It should come as no surprise that people draw deep personal conclusions based on dating profiles.
Marketing researchers created a “traditional/uptight” and an “open/free-spirited” fake dating profile for two people in Boston and then asked 65 undergraduates at a US university to rate them on categories like trustworthiness, conscientiousness, and agreeableness.
Here are the profiles (uptight on the left, free-spirited on the right):
The uptight profiles — you know, the ones where the person has a shirt on — outperformed the free-spirited profiles on two key tests: trustworthiness and interpersonal attraction.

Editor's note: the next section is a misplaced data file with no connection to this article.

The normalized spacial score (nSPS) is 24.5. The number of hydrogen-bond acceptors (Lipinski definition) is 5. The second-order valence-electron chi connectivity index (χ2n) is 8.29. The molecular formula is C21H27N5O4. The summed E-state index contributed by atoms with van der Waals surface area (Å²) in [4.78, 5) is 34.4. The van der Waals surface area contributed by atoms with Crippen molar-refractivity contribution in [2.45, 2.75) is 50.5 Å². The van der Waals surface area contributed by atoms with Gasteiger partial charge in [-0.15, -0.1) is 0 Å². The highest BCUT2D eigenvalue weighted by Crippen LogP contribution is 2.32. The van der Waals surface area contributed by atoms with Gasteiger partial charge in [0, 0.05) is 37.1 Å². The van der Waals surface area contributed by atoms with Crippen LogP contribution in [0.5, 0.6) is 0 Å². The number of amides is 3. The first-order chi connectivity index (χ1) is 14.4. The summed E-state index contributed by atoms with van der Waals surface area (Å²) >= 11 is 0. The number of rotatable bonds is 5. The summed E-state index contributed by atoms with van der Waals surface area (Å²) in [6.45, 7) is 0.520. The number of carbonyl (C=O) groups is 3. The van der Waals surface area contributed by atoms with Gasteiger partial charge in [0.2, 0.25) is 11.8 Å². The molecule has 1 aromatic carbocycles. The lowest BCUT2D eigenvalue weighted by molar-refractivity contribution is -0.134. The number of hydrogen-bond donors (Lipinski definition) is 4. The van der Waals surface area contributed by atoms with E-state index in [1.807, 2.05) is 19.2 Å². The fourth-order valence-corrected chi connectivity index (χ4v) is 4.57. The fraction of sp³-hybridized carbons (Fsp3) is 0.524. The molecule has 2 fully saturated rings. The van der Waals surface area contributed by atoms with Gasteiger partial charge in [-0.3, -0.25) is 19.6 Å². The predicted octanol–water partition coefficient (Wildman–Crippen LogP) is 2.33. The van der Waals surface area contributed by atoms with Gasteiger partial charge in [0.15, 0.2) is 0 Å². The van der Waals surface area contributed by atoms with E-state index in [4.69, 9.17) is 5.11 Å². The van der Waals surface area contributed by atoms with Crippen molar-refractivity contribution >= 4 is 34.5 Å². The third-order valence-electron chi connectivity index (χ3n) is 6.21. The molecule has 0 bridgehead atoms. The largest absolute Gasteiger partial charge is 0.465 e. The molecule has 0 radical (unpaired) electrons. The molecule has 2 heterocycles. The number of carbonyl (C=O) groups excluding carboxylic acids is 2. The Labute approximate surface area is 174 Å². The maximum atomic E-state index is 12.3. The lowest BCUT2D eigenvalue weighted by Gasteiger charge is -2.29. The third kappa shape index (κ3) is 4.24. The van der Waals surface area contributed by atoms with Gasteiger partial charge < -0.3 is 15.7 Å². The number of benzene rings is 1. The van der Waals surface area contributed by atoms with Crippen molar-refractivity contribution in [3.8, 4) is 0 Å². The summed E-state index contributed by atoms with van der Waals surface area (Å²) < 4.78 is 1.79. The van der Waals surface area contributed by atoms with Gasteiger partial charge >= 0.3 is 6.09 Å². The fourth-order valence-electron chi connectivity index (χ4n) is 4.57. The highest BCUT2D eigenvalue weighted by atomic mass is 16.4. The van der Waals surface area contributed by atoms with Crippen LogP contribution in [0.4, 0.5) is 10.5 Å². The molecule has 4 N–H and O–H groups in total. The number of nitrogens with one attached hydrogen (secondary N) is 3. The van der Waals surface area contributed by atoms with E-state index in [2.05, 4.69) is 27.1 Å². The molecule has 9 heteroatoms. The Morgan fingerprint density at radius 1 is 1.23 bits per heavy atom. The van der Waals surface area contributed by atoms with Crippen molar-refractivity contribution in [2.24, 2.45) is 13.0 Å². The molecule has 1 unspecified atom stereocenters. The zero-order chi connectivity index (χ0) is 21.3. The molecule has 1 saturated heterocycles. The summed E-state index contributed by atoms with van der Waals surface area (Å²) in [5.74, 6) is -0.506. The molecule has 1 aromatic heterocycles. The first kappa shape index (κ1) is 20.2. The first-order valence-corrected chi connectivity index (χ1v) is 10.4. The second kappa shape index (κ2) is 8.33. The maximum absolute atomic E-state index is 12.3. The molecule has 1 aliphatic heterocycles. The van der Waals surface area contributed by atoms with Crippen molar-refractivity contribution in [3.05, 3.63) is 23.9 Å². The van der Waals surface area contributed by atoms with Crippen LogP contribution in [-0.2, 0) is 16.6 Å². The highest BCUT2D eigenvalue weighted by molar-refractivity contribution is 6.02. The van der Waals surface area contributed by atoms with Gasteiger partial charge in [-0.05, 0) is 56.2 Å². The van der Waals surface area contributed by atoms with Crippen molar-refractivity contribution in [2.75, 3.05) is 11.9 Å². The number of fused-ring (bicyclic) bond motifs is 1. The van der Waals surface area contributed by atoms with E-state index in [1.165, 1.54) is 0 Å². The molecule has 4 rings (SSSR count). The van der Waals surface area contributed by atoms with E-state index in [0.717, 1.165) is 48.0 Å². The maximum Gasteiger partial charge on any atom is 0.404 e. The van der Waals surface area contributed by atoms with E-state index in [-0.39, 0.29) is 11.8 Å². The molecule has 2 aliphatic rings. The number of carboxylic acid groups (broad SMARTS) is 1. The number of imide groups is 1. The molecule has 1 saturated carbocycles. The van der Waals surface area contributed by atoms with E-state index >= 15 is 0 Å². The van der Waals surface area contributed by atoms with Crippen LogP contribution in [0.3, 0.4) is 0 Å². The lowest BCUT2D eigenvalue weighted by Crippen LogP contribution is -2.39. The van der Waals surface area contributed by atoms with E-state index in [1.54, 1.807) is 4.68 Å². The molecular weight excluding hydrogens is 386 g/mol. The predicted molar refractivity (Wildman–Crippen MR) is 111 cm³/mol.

The two profiles scored differently on the “Big Five” personality traits of openness, conscientiousness, extraversion, agreeableness, and neuroticism. Which of those traits are good is largely a matter of preference.
The study, “A Match Made…Online?” was produced by Seunga Venus Jin, PhD and Cassie Martin, BA and published in Cyberpsychology, Behaviour, and Social Networking.
As a caveat, remember that the study was small, and it was based on college students. Perhaps non-college students have more respect for wild and crazy dating profiles … but we wouldn’t count on it.
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